When to Place Accounts for Collection

Creditors often ask, “When should I place an account with a accounts receivable recovery specialist?” 

Most creditors tend to look to a specific receivable age when placing an account.  Generally, if an account is 90 days or older, a creditor should initiate placement with a collection agency, especially if an unsuitable response has been received from the debtor.

At that point, most creditors have sent out several statements and letters, and made collection calls.  Most have tried to move the debtor toward satisfying their account responsibility.  The debtor’s lack of response, or an unsuitable response, to collection calls and letters —  indicates a lack of concern or a cash flow problem.

In either case, an accounts receivable problem exists, and the account should be placed immediately.


General Guidelines For Placing Accounts

    • Two or more broken promises of payment.  This might include promises-to-pay, but no checks or other payments have been received, and the debtor will not send immediate payment by overnight delivery.
    • The debtor repeatedly requests documentation even though they have been supplied the documentation.  This is a common practice used to delay account payment.
    • The debtor’s phone/fax is disconnected.  Check your records for alternate numbers, check directory assistance, and if no new number can be obtained place the account immediately.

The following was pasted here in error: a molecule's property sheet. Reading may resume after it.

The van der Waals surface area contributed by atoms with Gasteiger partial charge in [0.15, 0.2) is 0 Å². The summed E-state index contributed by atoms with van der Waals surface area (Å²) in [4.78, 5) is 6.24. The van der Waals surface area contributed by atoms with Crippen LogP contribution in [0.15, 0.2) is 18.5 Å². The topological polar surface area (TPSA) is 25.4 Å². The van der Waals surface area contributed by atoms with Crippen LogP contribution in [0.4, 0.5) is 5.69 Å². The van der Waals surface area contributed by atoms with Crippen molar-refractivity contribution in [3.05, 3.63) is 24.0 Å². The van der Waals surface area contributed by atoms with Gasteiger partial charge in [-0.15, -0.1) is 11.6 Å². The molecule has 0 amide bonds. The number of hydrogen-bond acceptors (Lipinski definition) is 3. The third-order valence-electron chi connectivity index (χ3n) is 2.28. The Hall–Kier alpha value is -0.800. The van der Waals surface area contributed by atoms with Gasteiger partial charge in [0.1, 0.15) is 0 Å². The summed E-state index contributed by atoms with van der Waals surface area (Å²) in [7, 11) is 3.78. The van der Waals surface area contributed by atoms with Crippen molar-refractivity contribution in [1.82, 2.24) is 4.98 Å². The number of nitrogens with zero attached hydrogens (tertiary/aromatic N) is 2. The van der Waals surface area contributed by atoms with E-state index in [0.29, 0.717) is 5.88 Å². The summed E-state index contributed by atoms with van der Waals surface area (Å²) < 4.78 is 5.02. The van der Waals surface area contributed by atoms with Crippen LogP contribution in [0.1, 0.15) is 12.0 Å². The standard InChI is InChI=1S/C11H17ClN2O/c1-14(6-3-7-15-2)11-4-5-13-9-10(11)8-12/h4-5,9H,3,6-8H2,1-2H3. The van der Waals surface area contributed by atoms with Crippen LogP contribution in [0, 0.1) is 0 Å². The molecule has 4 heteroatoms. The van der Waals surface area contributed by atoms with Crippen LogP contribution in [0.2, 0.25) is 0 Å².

• The debtor states that they will not follow your terms of sale.  Perhaps they say that they pay bills in sixty or ninety days.  If you did not have an agreement with the debtor for extended terms, this is obviously a delaying tactic.  Be sure to explain to your debtor the terms of sale and request immediate payment.  If they refuse or fail to pay as promised, place the account immediately.
    • Your debtor indicates an inability to pay, either by failing to establish a realistic payment schedule or refuses to provide a specific date for payment.  This indicates a cash flow problem and steps should immediately be undertaken.
    • The debtor indicates that they will “take care of the account,” but refuses to make a solid, realistic commitment for the payment or to establish a payment schedule.
    • Your debtor suddenly indicates a dispute regarding the product/merchandise shipped, or your terms of sale.  Such a dispute was not raised previously, and seems to be conveniently timed.  If the investigation proves the dispute is without merit and the debtor will not take steps to make payment or resolve the matter, the account should be placed for collection.

Start seeing the dollars you have earned today — contact Cash Flow Management, Inc. for professional, prompt, low-cost results.